Of course recycling costs money, but so does regular garbage disposal. There is no hiding the fact that it requires energy, time and funds but it can also save energy, reduce the amount of raw materials used and cut down on water consumption. While it’s true that municipalities often find their recycling program quite costly at first, after a few years most see it drop down to a level that is comparable with regular garbage collection and disposal.
There is also no need for recycling at home to cost any more than what you were paying when everything was going in the garbage. Sort your items using the DIY bins we mention above and organize a neighborhood depot run once a week to cut down on delivery costs. These two actions alone should help keep all your pennies in your pocket.
Myth #3 – Recycled products are of lower quality
If you’ve ever used recycled paper, then you probably know where this idea comes from. That grainy, yellowed appearance however, is only one example of how recycled paper is produced. If it’s bright white paper you’re looking for, you can find that in the recycled variety too. While some materials can’t be recycled infinitely (like plastic), there are those – like glass – that just keep on going. For the most part, differences in recycled and new products are fairly insignificant, but if you’re really concerned, try looking for an alternative. Plastic water bottles for example, can feel more flimsy the second time around. Instead of complaining, by a reusable container and be on your way.
These Green Street Cooking Tools are made out of recycled plastic bottles and look much cooler than standard utensils.
The truth about aluminum pull-tabs
We decided to include this myth at the last minute as it kept coming up while we were researching this post. Most of you probably remember collecting pull-tabs at some point in time – whether it was for wheelchairs, dialysis machines or just a full keg of beer. Of those we asked around here, almost everyone had a story about their collection. Considering just how many of us have this memory, one would assume there has to be some truth to it, right? Not necessarily. The great pull-tab conspiracy of the late 80’s and early 90’s is well documented online, and appears to have had national spread. Depending on where you lived, those pull-tabs had different uses, only a few of which we were able to find legitimate information on.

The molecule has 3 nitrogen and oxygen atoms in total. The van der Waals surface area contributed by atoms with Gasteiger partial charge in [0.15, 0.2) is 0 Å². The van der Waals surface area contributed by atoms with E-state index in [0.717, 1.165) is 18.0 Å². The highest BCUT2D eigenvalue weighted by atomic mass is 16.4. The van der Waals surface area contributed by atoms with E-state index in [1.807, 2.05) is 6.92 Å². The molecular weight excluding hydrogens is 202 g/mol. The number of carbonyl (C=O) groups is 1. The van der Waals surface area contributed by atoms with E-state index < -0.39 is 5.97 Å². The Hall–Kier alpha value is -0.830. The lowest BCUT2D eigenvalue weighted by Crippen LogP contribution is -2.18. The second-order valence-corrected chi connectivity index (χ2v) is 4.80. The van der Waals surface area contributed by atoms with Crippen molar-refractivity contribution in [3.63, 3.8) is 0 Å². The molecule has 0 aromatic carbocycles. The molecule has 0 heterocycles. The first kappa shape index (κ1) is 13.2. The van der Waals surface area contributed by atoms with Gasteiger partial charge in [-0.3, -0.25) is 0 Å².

While there are a handful of registered charities who do make use of them, The National Kidney Foundation is not one of them and they are most certainly not redeemable for any amount of beer. If you’re one of those people who (like us) got sucked into the idea that pull-tabs were worth their weight in gold, no worries – you can still redeem them at your local recycling depot. Find out what they’ll offer you for your collection, cash them in, and donate the proceeds to your favorite charity.
This guest post was brought to you by PartSelect, the complete online resource for the do-it-yourself repair market and distributor of GE Appliance Parts.